CEDAR RAPIDS, Iowa As a real estate broker, Claudette Roby wanted to maintain a presence, so she signed up for this program and that program, whatever promised to push me to the front of the line.
What she didn’t realize, however, was that she had signed up for buying clubs that Attorney General Tom Miller said were tricking Iowans into paying fees for memberships that most didn’t know they had, they didn’t use and didn’t want, Attorney General Tom Miller said in Cedar Rapids Tuesday.
Miller announced that more than 400,000 postcards were mailed Monday to Iowans notifying them they may be eligible for refunds from a $40 million fund tied to three buying club cases.
I was stunned when I got the call from the Attorney General’s Office, Roby said at Miller’s news conference. You know, we all like to think we’re pretty savvy but when they told me, I said Wow,’ how did that happen.’
Roby said the Attorney General’s Office estimated her refund at about $5,000. Miller said one Iowan is due a refund of about $8,000, but most range from $5 to $40.
The refunds include restitution from an Iowa Supreme Court decision last year against defunct Connecticut-based marketing company Vertrue Inc., according to the Iowa Attorney General Office. The refunds also include separate payments from Affinion Group Inc., of Stamford, Connecticut, and Stonebridge Benefit Services Inc., of Plano, Texas.
In the Vertrue case, the District Court and the Iowa Supreme Court both ruled that the company essentially based its business model on tricking Iowans into paying fees for memberships that most didn’t know they had, they didn’t use and didn’t want, Attorney General Tom Miller said.
Now it’s time for Iowans to receive the restitution that they’re rightly entitled to, he said. According to Miller, 400,000 Iowans had 864,000 buying club memberships. Iowans who receive Vertrue refunds will likely be made whole, but refunds from the other buying clubs are closer to 30 percent, which he called typical.
Based on information he has received, the $40 million settlements is more than the combined settlements in other states.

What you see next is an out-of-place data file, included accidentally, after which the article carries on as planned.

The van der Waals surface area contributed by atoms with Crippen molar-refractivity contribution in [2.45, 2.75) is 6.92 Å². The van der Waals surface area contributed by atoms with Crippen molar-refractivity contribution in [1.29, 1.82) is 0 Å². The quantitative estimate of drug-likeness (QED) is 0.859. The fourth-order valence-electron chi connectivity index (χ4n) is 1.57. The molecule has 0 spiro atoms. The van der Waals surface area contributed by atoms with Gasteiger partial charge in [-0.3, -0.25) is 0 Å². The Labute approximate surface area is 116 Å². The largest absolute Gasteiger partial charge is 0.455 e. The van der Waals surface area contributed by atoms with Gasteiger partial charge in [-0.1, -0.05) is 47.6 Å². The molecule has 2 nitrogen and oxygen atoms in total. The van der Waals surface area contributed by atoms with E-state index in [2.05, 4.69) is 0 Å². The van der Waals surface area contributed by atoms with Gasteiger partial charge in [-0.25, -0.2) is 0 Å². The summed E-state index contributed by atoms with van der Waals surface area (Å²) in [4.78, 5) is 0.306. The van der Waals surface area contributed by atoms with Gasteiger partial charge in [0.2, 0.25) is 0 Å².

The Iowa Supreme Court found that Vertrue and its affiliates, which had enrolled nearly 864,000 Iowans since 1989, committed consumer fraud and violated Iowa’s Buying Club Memberships Law.
The record is replete with examples of consumers who were unwittingly enrolled in Vertrue’s financial, privacy, and health programs through the use of misleading solicitations and overreaching marketing tactics, the court said.
The memberships, which Vertrue marketed through phone calls, mailings, and the Internet, purported to provide members with various discounts on goods and services. The companies often enrolled consumers who were responding to an offer, such as a cash back offer or gift card, while making a separate purchase from a different merchant.
Consumers were enrolled in trial memberships that unless they canceled by a certain deadline. If not, the company then collected monthly membership fees though debit or credit charges that continued until consumers canceled their memberships.
In 2003, the attorney general’s Consumer Protection Division recorded a 70-year-old Des Moines woman being offered a $25 Wal-Mart gift card if she agreed to accept a buying club trial membership. Vertrue then billed the woman’s credit card for unwanted monthly $14.95 membership charges. Despite the charges, the woman never used the membership and never received the promised gift card.
Based in part on the recording, the Iowa Supreme Court found that Vertrue’s telemarketing solicitations were incontestably deceptive and unfair.
This unintelligible telemarketing pitch that proceeded at a lightening pace was likely to mislead consumers as to the material terms of the transaction, the court said.
In 2011, a Polk County judge ordered Vertrue to pay nearly $29 million in restitution. Last year, the Iowa Supreme Court raised it to $40 million.
Following that ruling, Miller received a court order that required Vertrue to post a $32.6 million appeal bond. Despite Vertrue’s bankruptcy filing in 2012, the state collected the appeal bond funds.
In October, Affinion Group Inc. and its subsidiaries agreed to pay the state $5.5 million, including $5 million in restitution to consumers, to resolve allegations that the company violated state consumer protection laws.
Under the agreement, Affinion and its affiliates were required to change their marketing practices. Affinion did not admit to wrongdoing.
Another case involved JCPenney Direct Marketing Services and Stonebridge Benefit Services Inc. They agreed to pay $2.7 million in refunds for tens of thousands of Iowans enrolled in buying clubs. A consent judgment required the companies to comply with Iowa’s Buying Club Law and Consumer Fraud Act. Stonebridge denied liability.
Based on the companies’ records, the Attorney General’s Consumer Protection Division determined the Iowans eligible for a refund and this week is sending refund notices to them. Recipients will be asked to correct and update mailing addresses to ensure delivery of refunds.
We want Iowans to know that these notifications are legitimate, and payments will follow a few months from now, Miller said.
Eligible Iowans will receive checks later this year, likely from October through December. The refund amounts will depend, in part, on the number of consumers on the membership lists who can be located.
Iowans with questions or seeking more information about the refunds can contact the settlement administrator directly at www.IowaBuyersClubRefunds.com, (866) 989-8782, or Iowa Buyers Club Refunds, P.O. Box 1923, Faribault, MN 55021-1944.
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